Play is their occupation and it is very important to provide this to our youngest clients. This usually involves children, but keep in mind that as adults we play as well. Our toys jsut change a little bit. In general, there are some toys that are rather easy to play with, or can be easily modified to make them easier to play with. This is getting a little more challenging, as much of children's play is becoming more and more electronic. Now as an occupational therapist, I would argue this is to the child's detriment. Play provides a lot of developmental benefits to kids. It provides a foundation for future learnings, and is very important to provide. But if this child has motor, cognitive, or sensory limitations, traditional toys might be difficult. We have to take field trip to a place like Toys R Us, hunt around, look at the toys that are available for items that are easy to manipulate or can be modified. There are also specialty catalogs that offer toys that are also easy to manipulate.

michelle lange

Michelle Lange, OTR, ABDA, ATP/SMS

Michelle is an occupational therapist with 25 years of experience and former Clinical Director of The Assistive Technology Clinics of The Children’s Hospital of Denver. She is a well-respected lecturer, both nationally and internationally and has authored 7 book chapters and over 175 articles. She is the editor of Fundamentals in Assistive Technology, 4th ed. Michelle is on the teaching faculty of RESNA and the University of Pittsburgh. She is on the RERC on Wheeled Mobility Advisory Board. Michelle is a credentialed ATP, credentialed SMS and is a Senior Disability Analyst of the ABDA.

Related Courses

Sensory Technologies: Preparing for the ATP Exam
Presented by Michelle Lange, OTR, ABDA, ATP/SMS
Recorded Webinar
Course: #2630Level: Introductory1 Hour
The RESNA Assistive Technology Professional certification examination includes questions from a variety of content areas. One of those areas is Sensory Technologies. This module will cover the content area including technologies for people who are hard of hearing, deaf, have low vision, are blind or who are deaf blind.

A New Era: From EADLs to Alexa!
Presented by Michelle Lange, OTR, ABDA, ATP/SMS
Recorded Webinar
Course: #3699Level: Intermediate1 Hour
Electronic Aids to Daily Living provide an alternative means of controlling devices, primarily within the home environment, including audiovisual equipment, lighting, and thermostats. Advances in consumer home automation technologies have opened new control opportunities for people with disabilities. This course is directly related to the practice of physical therapy and is therefore appropriate for the PT/PTA.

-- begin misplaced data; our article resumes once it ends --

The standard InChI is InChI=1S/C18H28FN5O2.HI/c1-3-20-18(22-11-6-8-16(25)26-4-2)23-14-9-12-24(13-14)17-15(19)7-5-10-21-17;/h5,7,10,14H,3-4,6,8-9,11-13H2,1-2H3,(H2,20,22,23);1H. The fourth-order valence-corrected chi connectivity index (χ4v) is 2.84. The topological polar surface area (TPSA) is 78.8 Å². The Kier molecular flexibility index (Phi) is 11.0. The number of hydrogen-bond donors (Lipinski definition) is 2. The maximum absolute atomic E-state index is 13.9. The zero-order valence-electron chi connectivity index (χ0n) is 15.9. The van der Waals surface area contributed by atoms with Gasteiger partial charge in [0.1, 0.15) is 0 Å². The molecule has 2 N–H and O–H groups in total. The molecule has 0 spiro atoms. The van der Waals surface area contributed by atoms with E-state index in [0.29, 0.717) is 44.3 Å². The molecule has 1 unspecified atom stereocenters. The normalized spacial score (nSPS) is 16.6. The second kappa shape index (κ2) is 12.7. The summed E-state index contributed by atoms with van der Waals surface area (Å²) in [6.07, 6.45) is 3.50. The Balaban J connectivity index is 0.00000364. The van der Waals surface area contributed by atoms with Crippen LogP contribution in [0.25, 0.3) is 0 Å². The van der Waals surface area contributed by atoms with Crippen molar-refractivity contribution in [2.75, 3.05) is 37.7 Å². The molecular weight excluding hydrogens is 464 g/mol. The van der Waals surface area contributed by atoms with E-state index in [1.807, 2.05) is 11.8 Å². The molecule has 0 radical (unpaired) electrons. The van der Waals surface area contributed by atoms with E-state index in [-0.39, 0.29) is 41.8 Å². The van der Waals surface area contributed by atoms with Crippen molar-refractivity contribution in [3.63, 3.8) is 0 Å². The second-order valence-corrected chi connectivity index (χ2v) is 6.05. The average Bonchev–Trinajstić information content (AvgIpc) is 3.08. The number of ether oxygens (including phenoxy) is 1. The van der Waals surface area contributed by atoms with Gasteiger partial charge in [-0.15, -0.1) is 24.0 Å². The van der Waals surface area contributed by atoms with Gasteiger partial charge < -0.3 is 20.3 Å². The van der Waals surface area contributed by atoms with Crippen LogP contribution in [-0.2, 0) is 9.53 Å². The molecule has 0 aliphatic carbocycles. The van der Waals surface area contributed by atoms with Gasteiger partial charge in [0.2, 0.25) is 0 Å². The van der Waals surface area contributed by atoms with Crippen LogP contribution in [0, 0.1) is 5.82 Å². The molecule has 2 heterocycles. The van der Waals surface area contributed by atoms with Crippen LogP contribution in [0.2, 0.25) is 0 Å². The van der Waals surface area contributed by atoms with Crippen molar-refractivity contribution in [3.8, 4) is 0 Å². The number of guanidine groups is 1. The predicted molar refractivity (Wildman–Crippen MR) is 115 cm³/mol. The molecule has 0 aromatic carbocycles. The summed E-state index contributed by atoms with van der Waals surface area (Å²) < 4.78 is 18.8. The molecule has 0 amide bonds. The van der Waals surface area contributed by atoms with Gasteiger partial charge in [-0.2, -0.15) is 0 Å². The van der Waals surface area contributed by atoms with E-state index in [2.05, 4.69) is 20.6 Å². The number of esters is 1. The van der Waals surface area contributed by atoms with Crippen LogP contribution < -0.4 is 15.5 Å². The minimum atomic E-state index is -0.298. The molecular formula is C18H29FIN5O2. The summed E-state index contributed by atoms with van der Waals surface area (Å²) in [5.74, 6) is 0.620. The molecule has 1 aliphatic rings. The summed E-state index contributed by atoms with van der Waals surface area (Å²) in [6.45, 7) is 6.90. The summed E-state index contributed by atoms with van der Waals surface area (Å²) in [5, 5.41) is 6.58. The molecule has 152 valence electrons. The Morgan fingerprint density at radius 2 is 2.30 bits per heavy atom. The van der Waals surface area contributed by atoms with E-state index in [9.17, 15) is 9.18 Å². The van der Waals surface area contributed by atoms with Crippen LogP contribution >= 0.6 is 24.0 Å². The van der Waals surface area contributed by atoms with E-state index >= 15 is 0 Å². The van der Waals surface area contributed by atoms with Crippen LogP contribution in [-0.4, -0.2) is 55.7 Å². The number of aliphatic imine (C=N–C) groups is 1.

Dynamic Seating
Presented by Michelle Lange, OTR, ABDA, ATP/SMS
Recorded Webinar
Course: #3093Level: Intermediate1 Hour
Dynamic seating has four primary functions – to allow movement, to diffuse force, to protect the client, and to protect the seating system and mounting hardware. This course will take a look at the product options, discuss clinical indicators and contra-indicators for dynamic components and present case studies to illustrate these points.

Positioning the Head
Presented by Michelle Lange, OTR, ABDA, ATP/SMS
Recorded Webinar
Course: #3098Level: Intermediate2 Hours
This course will discuss various strategies to optimize head position. First, we will explore strategies beyond the head support, including specific positioning interventions and addressing visual issues. Second, we will explore posterior head supports in depth, matching specific features to client needs. Third, we will explore other options which may be required if posterior support alone is inadequate, including anterior head support.

Positioning the Pelvis
Presented by Michelle Lange, OTR, ABDA, ATP/SMS
Recorded Webinar
Course: #3157Level: Intermediate1 Hour
The position of the pelvis very much determines the position of the trunk and lower extremities and so achieving and maintaining the optimal position is critical. This course will present common pelvic asymmetries with suggested strategies to address each challenge. Providing as neutral a pelvic position as possible improves overall posture, stability and function.